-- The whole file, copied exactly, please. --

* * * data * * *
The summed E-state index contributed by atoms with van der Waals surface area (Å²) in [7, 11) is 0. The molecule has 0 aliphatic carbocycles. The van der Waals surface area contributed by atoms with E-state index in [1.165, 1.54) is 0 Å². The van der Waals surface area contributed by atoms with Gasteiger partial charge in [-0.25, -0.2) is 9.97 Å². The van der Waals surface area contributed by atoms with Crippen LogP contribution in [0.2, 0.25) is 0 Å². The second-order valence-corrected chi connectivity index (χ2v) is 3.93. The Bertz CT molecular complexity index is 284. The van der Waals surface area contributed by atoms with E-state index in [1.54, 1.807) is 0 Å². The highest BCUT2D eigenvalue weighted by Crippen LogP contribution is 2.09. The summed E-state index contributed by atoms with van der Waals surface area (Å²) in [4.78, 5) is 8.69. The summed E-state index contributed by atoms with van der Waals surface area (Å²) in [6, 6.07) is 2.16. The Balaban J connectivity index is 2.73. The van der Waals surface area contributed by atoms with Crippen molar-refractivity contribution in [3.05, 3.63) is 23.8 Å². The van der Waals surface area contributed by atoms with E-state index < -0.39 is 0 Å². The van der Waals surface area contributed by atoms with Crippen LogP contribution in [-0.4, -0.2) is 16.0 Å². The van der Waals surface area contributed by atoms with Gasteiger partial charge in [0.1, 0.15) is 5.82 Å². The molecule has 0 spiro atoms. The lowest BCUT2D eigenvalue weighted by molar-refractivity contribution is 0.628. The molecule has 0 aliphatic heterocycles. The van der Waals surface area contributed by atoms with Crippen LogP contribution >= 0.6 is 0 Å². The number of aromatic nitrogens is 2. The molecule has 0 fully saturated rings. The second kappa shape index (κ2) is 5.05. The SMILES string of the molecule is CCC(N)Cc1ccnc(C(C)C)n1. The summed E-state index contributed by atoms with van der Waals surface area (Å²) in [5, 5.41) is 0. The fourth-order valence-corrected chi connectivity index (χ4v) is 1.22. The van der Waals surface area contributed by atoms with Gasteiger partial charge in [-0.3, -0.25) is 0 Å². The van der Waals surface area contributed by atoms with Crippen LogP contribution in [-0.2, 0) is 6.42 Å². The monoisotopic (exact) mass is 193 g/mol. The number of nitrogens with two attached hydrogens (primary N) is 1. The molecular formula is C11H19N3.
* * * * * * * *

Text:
The summed E-state index contributed by atoms with van der Waals surface area (Å²) in [7, 11) is 0. The molecule has 0 aliphatic carbocycles. The van der Waals surface area contributed by atoms with E-state index in [1.165, 1.54) is 0 Å². The van der Waals surface area contributed by atoms with Gasteiger partial charge in [-0.25, -0.2) is 9.97 Å². The van der Waals surface area contributed by atoms with Crippen LogP contribution in [0.2, 0.25) is 0 Å². The second-order valence-corrected chi connectivity index (χ2v) is 3.93. The Bertz CT molecular complexity index is 284. The van der Waals surface area contributed by atoms with E-state index in [1.54, 1.807) is 0 Å². The highest BCUT2D eigenvalue weighted by Crippen LogP contribution is 2.09. The summed E-state index contributed by atoms with van der Waals surface area (Å²) in [4.78, 5) is 8.69. The summed E-state index contributed by atoms with van der Waals surface area (Å²) in [6, 6.07) is 2.16. The Balaban J connectivity index is 2.73. The van der Waals surface area contributed by atoms with Crippen molar-refractivity contribution in [3.05, 3.63) is 23.8 Å². The van der Waals surface area contributed by atoms with E-state index < -0.39 is 0 Å². The van der Waals surface area contributed by atoms with Crippen LogP contribution in [-0.4, -0.2) is 16.0 Å². The van der Waals surface area contributed by atoms with Gasteiger partial charge in [0.1, 0.15) is 5.82 Å². The molecule has 0 spiro atoms. The lowest BCUT2D eigenvalue weighted by molar-refractivity contribution is 0.628. The molecule has 0 aliphatic heterocycles. The van der Waals surface area contributed by atoms with Crippen LogP contribution >= 0.6 is 0 Å². The number of aromatic nitrogens is 2. The molecule has 0 fully saturated rings. The second kappa shape index (κ2) is 5.05. The SMILES string of the molecule is CCC(N)Cc1ccnc(C(C)C)n1. The summed E-state index contributed by atoms with van der Waals surface area (Å²) in [5, 5.41) is 0. The fourth-order valence-corrected chi connectivity index (χ4v) is 1.22. The van der Waals surface area contributed by atoms with Gasteiger partial charge in [-0.3, -0.25) is 0 Å². The van der Waals surface area contributed by atoms with Crippen LogP contribution in [-0.2, 0) is 6.42 Å². The monoisotopic (exact) mass is 193 g/mol. The number of nitrogens with two attached hydrogens (primary N) is 1. The molecular formula is C11H19N3.